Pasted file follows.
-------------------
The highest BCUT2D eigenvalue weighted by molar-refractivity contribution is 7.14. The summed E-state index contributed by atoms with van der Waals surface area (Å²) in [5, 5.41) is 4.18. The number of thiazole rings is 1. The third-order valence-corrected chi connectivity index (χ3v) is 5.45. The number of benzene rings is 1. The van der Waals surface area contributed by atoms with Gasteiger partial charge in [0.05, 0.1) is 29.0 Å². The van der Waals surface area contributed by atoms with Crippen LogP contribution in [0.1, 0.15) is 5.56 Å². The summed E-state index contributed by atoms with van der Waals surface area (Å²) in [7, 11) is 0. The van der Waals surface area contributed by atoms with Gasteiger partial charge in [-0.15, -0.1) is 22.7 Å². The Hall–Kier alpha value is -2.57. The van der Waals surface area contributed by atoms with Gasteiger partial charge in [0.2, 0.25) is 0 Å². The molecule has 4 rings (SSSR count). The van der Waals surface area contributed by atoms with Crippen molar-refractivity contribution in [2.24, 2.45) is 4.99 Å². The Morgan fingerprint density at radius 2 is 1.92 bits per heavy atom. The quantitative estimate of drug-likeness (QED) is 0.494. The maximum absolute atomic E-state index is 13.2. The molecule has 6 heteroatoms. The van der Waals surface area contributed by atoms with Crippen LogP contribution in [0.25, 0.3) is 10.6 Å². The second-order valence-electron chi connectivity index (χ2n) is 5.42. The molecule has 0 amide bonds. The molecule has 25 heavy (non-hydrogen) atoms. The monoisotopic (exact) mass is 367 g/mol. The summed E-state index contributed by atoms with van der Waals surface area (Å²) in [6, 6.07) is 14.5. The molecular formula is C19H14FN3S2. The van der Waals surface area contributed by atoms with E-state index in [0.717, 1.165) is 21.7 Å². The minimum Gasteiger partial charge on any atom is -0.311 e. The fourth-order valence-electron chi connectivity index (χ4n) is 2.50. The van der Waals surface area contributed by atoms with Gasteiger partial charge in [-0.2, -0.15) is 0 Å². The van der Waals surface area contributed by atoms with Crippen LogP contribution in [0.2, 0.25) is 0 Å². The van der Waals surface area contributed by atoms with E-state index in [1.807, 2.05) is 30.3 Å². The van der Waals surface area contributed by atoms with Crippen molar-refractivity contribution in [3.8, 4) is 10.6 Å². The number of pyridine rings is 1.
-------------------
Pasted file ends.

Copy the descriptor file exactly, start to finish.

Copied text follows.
The highest BCUT2D eigenvalue weighted by molar-refractivity contribution is 7.14. The summed E-state index contributed by atoms with van der Waals surface area (Å²) in [5, 5.41) is 4.18. The number of thiazole rings is 1. The third-order valence-corrected chi connectivity index (χ3v) is 5.45. The number of benzene rings is 1. The van der Waals surface area contributed by atoms with Gasteiger partial charge in [0.05, 0.1) is 29.0 Å². The van der Waals surface area contributed by atoms with Crippen LogP contribution in [0.1, 0.15) is 5.56 Å². The summed E-state index contributed by atoms with van der Waals surface area (Å²) in [7, 11) is 0. The van der Waals surface area contributed by atoms with Gasteiger partial charge in [-0.15, -0.1) is 22.7 Å². The Hall–Kier alpha value is -2.57. The van der Waals surface area contributed by atoms with Gasteiger partial charge in [0.2, 0.25) is 0 Å². The molecule has 4 rings (SSSR count). The van der Waals surface area contributed by atoms with Crippen molar-refractivity contribution in [2.24, 2.45) is 4.99 Å². The Morgan fingerprint density at radius 2 is 1.92 bits per heavy atom. The quantitative estimate of drug-likeness (QED) is 0.494. The maximum absolute atomic E-state index is 13.2. The molecule has 6 heteroatoms. The van der Waals surface area contributed by atoms with Crippen LogP contribution in [0.25, 0.3) is 10.6 Å². The second-order valence-electron chi connectivity index (χ2n) is 5.42. The molecule has 0 amide bonds. The molecule has 25 heavy (non-hydrogen) atoms. The monoisotopic (exact) mass is 367 g/mol. The summed E-state index contributed by atoms with van der Waals surface area (Å²) in [6, 6.07) is 14.5. The molecular formula is C19H14FN3S2. The van der Waals surface area contributed by atoms with E-state index in [0.717, 1.165) is 21.7 Å². The minimum Gasteiger partial charge on any atom is -0.311 e. The fourth-order valence-electron chi connectivity index (χ4n) is 2.50. The van der Waals surface area contributed by atoms with Gasteiger partial charge in [-0.2, -0.15) is 0 Å². The van der Waals surface area contributed by atoms with Crippen LogP contribution in [0.2, 0.25) is 0 Å². The van der Waals surface area contributed by atoms with E-state index in [1.807, 2.05) is 30.3 Å². The van der Waals surface area contributed by atoms with Crippen molar-refractivity contribution in [3.8, 4) is 10.6 Å². The number of pyridine rings is 1.